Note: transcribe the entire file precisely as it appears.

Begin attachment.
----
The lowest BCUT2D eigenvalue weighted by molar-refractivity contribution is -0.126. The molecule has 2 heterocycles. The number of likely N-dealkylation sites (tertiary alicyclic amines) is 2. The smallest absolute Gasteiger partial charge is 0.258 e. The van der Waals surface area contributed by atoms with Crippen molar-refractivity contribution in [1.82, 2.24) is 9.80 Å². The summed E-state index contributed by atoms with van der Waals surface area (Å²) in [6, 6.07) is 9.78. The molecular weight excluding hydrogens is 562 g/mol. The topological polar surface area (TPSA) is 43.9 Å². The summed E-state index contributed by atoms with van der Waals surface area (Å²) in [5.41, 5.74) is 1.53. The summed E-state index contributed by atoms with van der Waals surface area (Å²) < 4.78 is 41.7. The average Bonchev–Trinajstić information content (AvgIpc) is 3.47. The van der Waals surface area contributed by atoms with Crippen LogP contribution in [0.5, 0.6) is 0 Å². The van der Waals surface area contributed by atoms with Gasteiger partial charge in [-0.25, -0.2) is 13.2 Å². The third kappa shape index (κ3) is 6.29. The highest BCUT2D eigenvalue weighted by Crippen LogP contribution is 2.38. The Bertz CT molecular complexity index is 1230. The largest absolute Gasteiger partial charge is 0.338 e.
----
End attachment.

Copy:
The lowest BCUT2D eigenvalue weighted by molar-refractivity contribution is -0.126. The molecule has 2 heterocycles. The number of likely N-dealkylation sites (tertiary alicyclic amines) is 2. The smallest absolute Gasteiger partial charge is 0.258 e. The van der Waals surface area contributed by atoms with Crippen molar-refractivity contribution in [1.82, 2.24) is 9.80 Å². The summed E-state index contributed by atoms with van der Waals surface area (Å²) in [6, 6.07) is 9.78. The molecular weight excluding hydrogens is 562 g/mol. The topological polar surface area (TPSA) is 43.9 Å². The summed E-state index contributed by atoms with van der Waals surface area (Å²) in [5.41, 5.74) is 1.53. The summed E-state index contributed by atoms with van der Waals surface area (Å²) < 4.78 is 41.7. The average Bonchev–Trinajstić information content (AvgIpc) is 3.47. The van der Waals surface area contributed by atoms with Crippen LogP contribution in [0.5, 0.6) is 0 Å². The van der Waals surface area contributed by atoms with Gasteiger partial charge in [-0.25, -0.2) is 13.2 Å². The third kappa shape index (κ3) is 6.29. The highest BCUT2D eigenvalue weighted by Crippen LogP contribution is 2.38. The Bertz CT molecular complexity index is 1230. The largest absolute Gasteiger partial charge is 0.338 e.